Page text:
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Valuable Insights Marred by Silly Errors
on 3 March 2010
I thoroughly enjoyed Kevin McCloud's four-part television series. (Why is it not available on DVD?) I thought his marrying of certain architects and architectural movements in England with certain buildings and styles in Italy and Greece was an imaginative reworking of the traditional Grand Tour programme; the combination of times and places seemed genuinely here to have historical meaning, reflected in concrete examples found in parks and on high streets throughout the land. I was looking forward to reading the book, therefore, to learn some more. But unlike many books of TV series, this one told me little more.
McCloud is a designer and architect, so this is very much a designer's and architect's Grand Tour. For those with a more artistic bent, wanting to witness the painting and sculpture (as well as the architecture) of the Italian Renaissance, then Brian Sewell's series (on DVD) is to be recommended instead. For those without a focus on the arts but wanting to explore the idea of the Grand Tour, then the books by Jeremy Black or Christopher Hibbert are can be recommended in their different ways.
The book consists of an introduction and twelve chapters that are uneven in length. In his opening sentence, McCloud states immediately that he is no expert on the Grand Tour. Rather than present a basic history, "we took a more cursive and personal route ... [focussing on] four big ideas in the history of Big Ideas." So we have Inigo Jones's introduction to Palladianism; Christopher Wren's "domological detective story"; the marrying of archaeology and design by the Adam family; and the Romantics' rediscovery of Greece and of nature.
The book is co-written with Isabel Allen, but we are not told who she is or what her expertise encompasses. There is no map, no index, no glossary, no references, and no notes (but there is a list of further reading). These should immediately have put me on my guard, and indeed I was soon surprised to find that Mr McCloud admits Paris has power and composure but no passion or romance. Really? Seven pages later we are told that Inigo Jones was the "first proper architect in this country". Really? Later we read, "To avoid the mountains, ... Grand Tourists would travel south to Marseilles or Cannes." Really? Some maybe, but most went over the Alps. I can cope with errors of view, but when it comes to errors of fact, such as mistaking the sex of Hester Thrale, I almost gave up reading any further.
It's by no means all bad; I do give this book four stars, after all. McCloud has some perceptive things to say about Venice, for example, but I am more inclined to believe what he has to say about its buildings than about its social history; building bridges there deliberately so that men could look from below up inside a woman's skirt indeed! Having said that, I then read how Palladio "never built within the city of Venice itself." What a strange statement! How about San Francesco della Vigna or Santa Maria della Carita, or San Pietro di Castello? Even the Giudecca and San Giorgio are within Venice.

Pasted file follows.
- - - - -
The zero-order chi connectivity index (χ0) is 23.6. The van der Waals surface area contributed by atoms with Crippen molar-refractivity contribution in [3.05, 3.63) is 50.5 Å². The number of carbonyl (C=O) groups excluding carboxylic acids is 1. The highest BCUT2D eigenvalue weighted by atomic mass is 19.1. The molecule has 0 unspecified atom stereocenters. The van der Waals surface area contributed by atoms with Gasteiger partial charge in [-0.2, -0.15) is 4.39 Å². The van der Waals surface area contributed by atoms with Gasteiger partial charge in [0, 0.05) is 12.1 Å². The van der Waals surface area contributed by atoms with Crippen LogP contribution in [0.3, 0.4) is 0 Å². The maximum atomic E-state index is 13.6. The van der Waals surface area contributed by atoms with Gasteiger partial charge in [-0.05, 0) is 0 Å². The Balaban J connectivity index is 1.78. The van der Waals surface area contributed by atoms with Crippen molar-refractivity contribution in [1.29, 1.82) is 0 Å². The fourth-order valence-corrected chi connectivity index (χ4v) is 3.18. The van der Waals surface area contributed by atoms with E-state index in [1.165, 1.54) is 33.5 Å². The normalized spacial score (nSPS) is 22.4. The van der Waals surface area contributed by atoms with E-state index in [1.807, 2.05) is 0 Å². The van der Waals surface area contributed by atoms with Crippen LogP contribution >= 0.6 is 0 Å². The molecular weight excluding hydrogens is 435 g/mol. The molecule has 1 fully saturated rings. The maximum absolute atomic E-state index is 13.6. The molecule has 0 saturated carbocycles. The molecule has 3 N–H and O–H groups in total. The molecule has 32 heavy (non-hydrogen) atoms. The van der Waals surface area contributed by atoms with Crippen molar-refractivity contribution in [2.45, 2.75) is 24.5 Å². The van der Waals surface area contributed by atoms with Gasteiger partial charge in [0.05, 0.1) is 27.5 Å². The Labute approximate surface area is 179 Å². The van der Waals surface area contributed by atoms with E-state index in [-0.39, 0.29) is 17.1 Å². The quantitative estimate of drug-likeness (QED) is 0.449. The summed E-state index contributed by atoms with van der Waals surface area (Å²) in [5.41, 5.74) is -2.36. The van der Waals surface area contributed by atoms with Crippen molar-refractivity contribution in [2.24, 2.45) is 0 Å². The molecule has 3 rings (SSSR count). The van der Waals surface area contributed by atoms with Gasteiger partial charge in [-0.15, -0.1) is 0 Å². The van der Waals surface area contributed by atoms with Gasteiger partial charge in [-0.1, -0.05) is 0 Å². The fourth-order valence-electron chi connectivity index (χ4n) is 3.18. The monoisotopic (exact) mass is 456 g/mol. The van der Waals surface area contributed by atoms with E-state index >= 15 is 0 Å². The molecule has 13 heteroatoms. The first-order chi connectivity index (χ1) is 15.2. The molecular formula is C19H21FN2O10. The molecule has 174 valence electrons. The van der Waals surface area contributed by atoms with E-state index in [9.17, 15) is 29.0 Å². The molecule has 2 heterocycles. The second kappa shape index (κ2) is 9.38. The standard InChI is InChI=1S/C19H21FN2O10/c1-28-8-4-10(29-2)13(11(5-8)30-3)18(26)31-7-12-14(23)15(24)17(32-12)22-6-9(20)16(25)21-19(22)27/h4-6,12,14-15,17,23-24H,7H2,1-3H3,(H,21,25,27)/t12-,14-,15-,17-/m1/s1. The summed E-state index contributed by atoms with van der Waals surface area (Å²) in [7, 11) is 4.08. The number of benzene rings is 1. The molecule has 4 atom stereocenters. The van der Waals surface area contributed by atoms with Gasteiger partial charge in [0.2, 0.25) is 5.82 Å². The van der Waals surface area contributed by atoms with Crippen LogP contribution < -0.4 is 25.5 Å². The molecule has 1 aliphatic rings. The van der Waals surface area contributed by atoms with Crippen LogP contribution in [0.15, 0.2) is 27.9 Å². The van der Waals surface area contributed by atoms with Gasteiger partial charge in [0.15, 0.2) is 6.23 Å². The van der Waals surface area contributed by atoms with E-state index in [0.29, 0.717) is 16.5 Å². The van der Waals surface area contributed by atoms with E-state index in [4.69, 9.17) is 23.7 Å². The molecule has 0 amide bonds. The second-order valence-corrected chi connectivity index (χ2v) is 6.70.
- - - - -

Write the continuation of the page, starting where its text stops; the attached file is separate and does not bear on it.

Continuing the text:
McCloud makes the valid point that British town planning has never in practice achieved the heights of the grand sweeping gestures of Paris or Rome because these latter cities relied on the absolutism of a Louis XIV or a Pope. Arguably, the closest London has come in these stakes was the work of John Nash for the Prince Regent. Post-medieval Britain always placed trade above art in that respect.
There is a welcome expansion of the traditional Grand Tour to Greece, and I liked the display of postcards showing views of the many and various museums and town halls in Britain that based themselves to a greater or lesser extent on the Greek temple form. But even here, the embarrassing errors keep coming, such as when we are told that Ancient Greece operated for most of its existence as a republic, or that it was "inundated" with Grand Tourists during the Napoleonic Wars.
And McCloud is good to have taken the Grand Tour further in time to the point where the Nature Sublime became reason enough for the journey: "In the quest for the Sublime the more Romantic travellers began to view man-made art and architecture as less important than the landscapes themselves." John Ruskin becomes the guiding light in this part of McCloud's book, under whose aegis "glaciology, the Sublime, buildings and art all meet ..."
Much of this book is more photograph than text, but many of the full-page shots have no caption to tell you what they are. I think if all the pictures were taken out of it, the remainder would be a very slim volume. But all credit to McCloud for the stirring words at his journey's end. It was a journey that I would willingly take with him again, because he is good company and he does have some very interesting and insightful things to say. It's just a shame that the truth of his story is marred by silly errors of fact and judgement.